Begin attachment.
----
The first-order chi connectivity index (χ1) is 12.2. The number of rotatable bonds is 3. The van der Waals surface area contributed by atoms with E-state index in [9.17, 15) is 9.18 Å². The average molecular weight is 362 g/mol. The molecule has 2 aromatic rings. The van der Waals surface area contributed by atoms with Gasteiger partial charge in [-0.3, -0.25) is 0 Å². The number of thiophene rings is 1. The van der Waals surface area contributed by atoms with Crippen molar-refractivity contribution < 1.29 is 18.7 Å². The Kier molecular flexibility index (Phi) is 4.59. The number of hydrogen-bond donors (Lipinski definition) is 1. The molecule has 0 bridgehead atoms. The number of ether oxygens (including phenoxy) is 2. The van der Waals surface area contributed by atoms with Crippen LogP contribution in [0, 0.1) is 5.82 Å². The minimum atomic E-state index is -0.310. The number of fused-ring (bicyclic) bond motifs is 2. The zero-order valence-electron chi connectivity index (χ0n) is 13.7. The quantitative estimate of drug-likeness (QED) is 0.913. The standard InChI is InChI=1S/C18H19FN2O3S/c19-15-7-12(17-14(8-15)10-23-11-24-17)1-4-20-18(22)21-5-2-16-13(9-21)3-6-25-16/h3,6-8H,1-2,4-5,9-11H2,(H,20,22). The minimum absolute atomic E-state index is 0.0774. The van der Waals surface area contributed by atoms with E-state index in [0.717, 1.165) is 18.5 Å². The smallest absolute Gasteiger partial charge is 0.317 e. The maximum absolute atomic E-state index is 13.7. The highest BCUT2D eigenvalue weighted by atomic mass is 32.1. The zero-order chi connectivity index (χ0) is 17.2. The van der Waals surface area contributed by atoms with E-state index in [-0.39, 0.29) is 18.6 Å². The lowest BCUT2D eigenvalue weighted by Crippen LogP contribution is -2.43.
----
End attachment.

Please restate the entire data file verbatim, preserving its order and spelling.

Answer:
The first-order chi connectivity index (χ1) is 12.2. The number of rotatable bonds is 3. The van der Waals surface area contributed by atoms with E-state index in [9.17, 15) is 9.18 Å². The average molecular weight is 362 g/mol. The molecule has 2 aromatic rings. The van der Waals surface area contributed by atoms with Gasteiger partial charge in [-0.3, -0.25) is 0 Å². The number of thiophene rings is 1. The van der Waals surface area contributed by atoms with Crippen molar-refractivity contribution < 1.29 is 18.7 Å². The Kier molecular flexibility index (Phi) is 4.59. The number of hydrogen-bond donors (Lipinski definition) is 1. The molecule has 0 bridgehead atoms. The number of ether oxygens (including phenoxy) is 2. The van der Waals surface area contributed by atoms with Crippen LogP contribution in [0, 0.1) is 5.82 Å². The minimum atomic E-state index is -0.310. The number of fused-ring (bicyclic) bond motifs is 2. The zero-order valence-electron chi connectivity index (χ0n) is 13.7. The quantitative estimate of drug-likeness (QED) is 0.913. The standard InChI is InChI=1S/C18H19FN2O3S/c19-15-7-12(17-14(8-15)10-23-11-24-17)1-4-20-18(22)21-5-2-16-13(9-21)3-6-25-16/h3,6-8H,1-2,4-5,9-11H2,(H,20,22). The minimum absolute atomic E-state index is 0.0774. The van der Waals surface area contributed by atoms with E-state index in [0.717, 1.165) is 18.5 Å². The smallest absolute Gasteiger partial charge is 0.317 e. The maximum absolute atomic E-state index is 13.7. The highest BCUT2D eigenvalue weighted by atomic mass is 32.1. The zero-order chi connectivity index (χ0) is 17.2. The van der Waals surface area contributed by atoms with E-state index in [-0.39, 0.29) is 18.6 Å². The lowest BCUT2D eigenvalue weighted by Crippen LogP contribution is -2.43.